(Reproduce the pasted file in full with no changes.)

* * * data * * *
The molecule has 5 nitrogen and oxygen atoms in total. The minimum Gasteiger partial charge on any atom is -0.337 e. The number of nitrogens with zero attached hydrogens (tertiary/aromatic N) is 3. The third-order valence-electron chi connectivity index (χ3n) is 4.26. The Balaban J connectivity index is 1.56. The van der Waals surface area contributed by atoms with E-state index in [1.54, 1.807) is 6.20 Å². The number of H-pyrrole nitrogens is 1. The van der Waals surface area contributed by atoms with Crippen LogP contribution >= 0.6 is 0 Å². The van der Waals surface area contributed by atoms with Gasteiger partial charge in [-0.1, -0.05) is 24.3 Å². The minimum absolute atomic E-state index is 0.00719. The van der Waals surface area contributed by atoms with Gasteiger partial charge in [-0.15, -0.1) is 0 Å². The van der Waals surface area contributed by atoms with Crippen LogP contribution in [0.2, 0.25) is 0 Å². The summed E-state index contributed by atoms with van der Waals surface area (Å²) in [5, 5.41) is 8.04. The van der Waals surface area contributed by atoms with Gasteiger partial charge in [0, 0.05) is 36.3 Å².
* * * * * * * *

The molecule has 5 nitrogen and oxygen atoms in total. The minimum Gasteiger partial charge on any atom is -0.337 e. The number of nitrogens with zero attached hydrogens (tertiary/aromatic N) is 3. The third-order valence-electron chi connectivity index (χ3n) is 4.26. The Balaban J connectivity index is 1.56. The van der Waals surface area contributed by atoms with E-state index in [1.54, 1.807) is 6.20 Å². The number of H-pyrrole nitrogens is 1. The van der Waals surface area contributed by atoms with Crippen LogP contribution >= 0.6 is 0 Å². The van der Waals surface area contributed by atoms with Gasteiger partial charge in [-0.1, -0.05) is 24.3 Å². The minimum absolute atomic E-state index is 0.00719. The van der Waals surface area contributed by atoms with Gasteiger partial charge in [-0.15, -0.1) is 0 Å². The van der Waals surface area contributed by atoms with Crippen LogP contribution in [0.2, 0.25) is 0 Å². The summed E-state index contributed by atoms with van der Waals surface area (Å²) in [5, 5.41) is 8.04. The van der Waals surface area contributed by atoms with Gasteiger partial charge in [0, 0.05) is 36.3 Å².